JM Smucker revealed an appetite for takeovers in coffee, as it trumpeted its recession-beating credentials in the sector, even while acknowledging a dent to margins stemming from the inflationary environment.

Mark Smucker, chief executive at the pet food-to-peanut butter group, which unveiled a 4% decline in quarterly profits at its coffee division, said that “we still feel very good about our total coffee business, and we will continue to invest in it”.

Besides noting a boost to marketing spending on its Folgers coffee brand, he said that the group was “interested in acquisitions that would add to our existing portfolio in our existing categories that would potentially round out our portfolio in coffee”.

Deals and more deals

Smucker has not been active in coffee deals for a decade, since its 2012 purchase of Sara Lee’s North American foodservice coffee and hot beverage business followed on from the $360m purchase of Rowland Coffee Roasters brands such as Bustelo in 2011.

The group bought Folgers in 2008 for $2.95m.

However, the industry has maintained a steady pace of consolidation, with JAB Holding a notable acquirer, of the likes of Douwe Egberts and Keurig Green Mountain, while Nestle has purchased the Stabucks retail business, and Coca Cola expanded in the sector by buying Costa Coffee for $5.1bn in 2018.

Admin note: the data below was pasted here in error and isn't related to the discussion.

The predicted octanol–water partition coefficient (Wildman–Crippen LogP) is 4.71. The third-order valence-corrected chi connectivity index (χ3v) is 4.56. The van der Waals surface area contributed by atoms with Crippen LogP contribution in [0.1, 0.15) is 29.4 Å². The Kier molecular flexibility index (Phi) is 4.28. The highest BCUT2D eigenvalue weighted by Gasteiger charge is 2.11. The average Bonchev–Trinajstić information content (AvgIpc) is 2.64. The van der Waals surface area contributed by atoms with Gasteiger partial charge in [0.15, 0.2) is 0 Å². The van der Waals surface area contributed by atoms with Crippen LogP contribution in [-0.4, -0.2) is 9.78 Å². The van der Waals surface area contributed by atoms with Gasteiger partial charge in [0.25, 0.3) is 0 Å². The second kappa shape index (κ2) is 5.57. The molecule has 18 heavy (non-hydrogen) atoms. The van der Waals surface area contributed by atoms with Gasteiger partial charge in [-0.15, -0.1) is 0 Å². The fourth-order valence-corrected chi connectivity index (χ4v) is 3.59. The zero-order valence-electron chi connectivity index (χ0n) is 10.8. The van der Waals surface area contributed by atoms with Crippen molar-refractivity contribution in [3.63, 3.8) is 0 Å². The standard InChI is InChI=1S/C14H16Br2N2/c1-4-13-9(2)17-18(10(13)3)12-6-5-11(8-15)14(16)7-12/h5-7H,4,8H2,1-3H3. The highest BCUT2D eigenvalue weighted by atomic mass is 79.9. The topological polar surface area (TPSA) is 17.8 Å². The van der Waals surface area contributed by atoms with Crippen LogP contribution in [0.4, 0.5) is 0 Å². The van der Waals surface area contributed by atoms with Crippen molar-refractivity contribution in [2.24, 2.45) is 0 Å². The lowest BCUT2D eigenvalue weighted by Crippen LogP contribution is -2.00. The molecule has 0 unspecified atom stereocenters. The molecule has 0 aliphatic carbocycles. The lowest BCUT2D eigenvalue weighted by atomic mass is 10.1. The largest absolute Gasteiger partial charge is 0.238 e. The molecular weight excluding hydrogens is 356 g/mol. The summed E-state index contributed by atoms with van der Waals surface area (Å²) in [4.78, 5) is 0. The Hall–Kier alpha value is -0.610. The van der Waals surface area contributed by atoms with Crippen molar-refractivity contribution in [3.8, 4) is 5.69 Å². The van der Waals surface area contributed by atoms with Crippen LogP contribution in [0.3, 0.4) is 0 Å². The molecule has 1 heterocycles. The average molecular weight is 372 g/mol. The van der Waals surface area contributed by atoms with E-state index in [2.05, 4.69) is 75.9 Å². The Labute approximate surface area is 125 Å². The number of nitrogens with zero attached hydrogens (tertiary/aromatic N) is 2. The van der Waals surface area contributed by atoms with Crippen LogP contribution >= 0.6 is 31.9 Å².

More recent, and smaller, deals include the purchase by JDE Peet’s – the listed JAB coffee division – to acquire Australia’s Campos Coffee, Coca Cola’s purchase of a stake in Italy-based Casa Del Caffè Vergnano, and Miko’s takeover of Belgian-based peer SAS.

Recession proof?

JM Smucker’s confidence in coffee comes in the face of mounting concerns of economic slowdown at a time when consumers face a test too from raised inflation, which Mr Smucker acknowledged was “pressuring many Americans”.

However, the group was “well positioned for the current macroeconomic environment”, he said, stating that both its coffee and pet food divisions “have performed well during recessionary periods.

“Both categories grew faster during the 2008 recession than the average of the subsequent 10 years.”

He also noted that the group’s coffee division has “significantly less” exposure to stores’ own-label offerings, which consumers often trade down to when money is tight.

Furthermore, in the US, “at-home consumption now [represents] over 70% of all coffee drinking occasions, compared to two-thirds pre-pandemic”, a bonus for a group not focused on coffee stores.

Margin hit

The comments followed the release of results showing a 4% decline to $145.9m in profits at JM Smucker’s US retail coffee business for the May-to-July quarter.

While coffee revenues rose by 10% to $579.9m, that reflected a mixture of price hikes, and subsequent volume declines, which sank margins by 3.5 points, to 24.4%.

However, the group forecast margins recovering ahead as competitors follow with their own price increases, driving volume back to the Smucker brands.

Smucker, while unveiling group earnings down 29% for the quarter at $109.8m, lifted to $8.20-8.60 per share, from $7.85-8.25 per share, its forecast for full-year earnings.